Does pay per transaction make sense?
Custom and semi-custom software can solve problems off-the-shelf solutions just can’t do. The reason is obvious: off-the-shelf software is meant to appeal to broad audience while custom solutions are tailored for a specific set of solutions.
The downside of custom solutions is cost. While off-the-shelf software effectively spreads the cost over a large user base, custom code has a targeted scope. Companies must balance the cost savings of going with a pre-packaged program plus consider the additional cost of swivel chair and manual processes required to make up for its lack of features. This incremental cost of making up for the lack of functionality of a canned software package may far outweigh any savings in the software itself. It could end up costing your company more in the long run.
To help overcome the initial development costs of a custom or semi-custom software solution, companies should consider a transaction-based or pay-per-use model. These pricing models are becoming widely embraced, particularly by those with low volume needs or those whose usage fluctuates in and out of peak periods.
While every pricing model has different impacts, a pay per transaction model has compelling advantages:
- Cost of initial development
- The amount you pay is tied to the number of transactions placed, and ideally, the revenue being made
- The system provider is equally invested in the success of the system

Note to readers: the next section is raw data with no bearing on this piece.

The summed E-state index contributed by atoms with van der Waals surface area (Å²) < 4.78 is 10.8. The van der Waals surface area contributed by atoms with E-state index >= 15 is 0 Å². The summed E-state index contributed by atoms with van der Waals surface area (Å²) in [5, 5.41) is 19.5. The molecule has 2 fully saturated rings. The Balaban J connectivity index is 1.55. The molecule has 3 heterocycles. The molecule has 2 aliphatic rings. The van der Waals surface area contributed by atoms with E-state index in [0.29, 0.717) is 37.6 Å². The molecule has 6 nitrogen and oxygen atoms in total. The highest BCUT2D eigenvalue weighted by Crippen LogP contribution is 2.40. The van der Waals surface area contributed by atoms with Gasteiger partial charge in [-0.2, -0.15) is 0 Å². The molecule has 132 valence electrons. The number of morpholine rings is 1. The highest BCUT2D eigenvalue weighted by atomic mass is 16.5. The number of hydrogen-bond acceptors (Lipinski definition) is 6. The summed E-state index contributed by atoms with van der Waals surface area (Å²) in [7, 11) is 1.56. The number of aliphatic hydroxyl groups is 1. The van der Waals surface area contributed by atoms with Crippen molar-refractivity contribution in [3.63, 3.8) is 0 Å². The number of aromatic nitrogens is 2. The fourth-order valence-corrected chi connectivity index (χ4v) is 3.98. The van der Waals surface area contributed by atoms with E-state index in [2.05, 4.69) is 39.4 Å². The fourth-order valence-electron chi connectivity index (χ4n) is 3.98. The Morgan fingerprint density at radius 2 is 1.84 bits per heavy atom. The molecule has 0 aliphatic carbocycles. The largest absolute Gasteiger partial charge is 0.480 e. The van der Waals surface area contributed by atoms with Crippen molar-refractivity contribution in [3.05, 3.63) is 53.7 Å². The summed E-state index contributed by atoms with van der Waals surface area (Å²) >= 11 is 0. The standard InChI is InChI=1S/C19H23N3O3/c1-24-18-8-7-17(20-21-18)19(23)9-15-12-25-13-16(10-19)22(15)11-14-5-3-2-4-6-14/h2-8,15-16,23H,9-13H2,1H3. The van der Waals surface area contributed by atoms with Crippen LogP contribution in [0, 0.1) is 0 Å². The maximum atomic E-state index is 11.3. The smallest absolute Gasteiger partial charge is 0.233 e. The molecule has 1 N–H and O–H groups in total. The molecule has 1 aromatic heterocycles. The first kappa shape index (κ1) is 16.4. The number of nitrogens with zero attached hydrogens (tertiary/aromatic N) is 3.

- No need to manage user licenses
Obviously, there are things to consider when pursuing a transaction-based model, such as:
- The amount paid over time could end up costing a lot more than a traditional licensing model
- The incremental cost can become a financial burden if other operational costs are not in line with revenues
If your company’s transactions are tied positively to revenues, then the transaction model likely makes sense. It also reduces the exposure should transaction levels not achieve anticipated results.
If revenue and transactional volume are not positively related, you may have larger problems than a transactional model can solve.
Obviously not all software providers offer a pay per transaction pricing model. At WDS, we pride ourselves on providing the exact solution our clients require. This includes pricing our solutions in a way that helps our customers achieve their operational and financial goals. That could be transaction-based pricing, perpetual licensing, or a hybrid of both that enables manageable startup costs and balance flexibility with predictability. The important thing is that we partner with our clients to achieve mutually beneficial goals.
If your company is facing challenging software and support costs, a transactional model may be the way to go.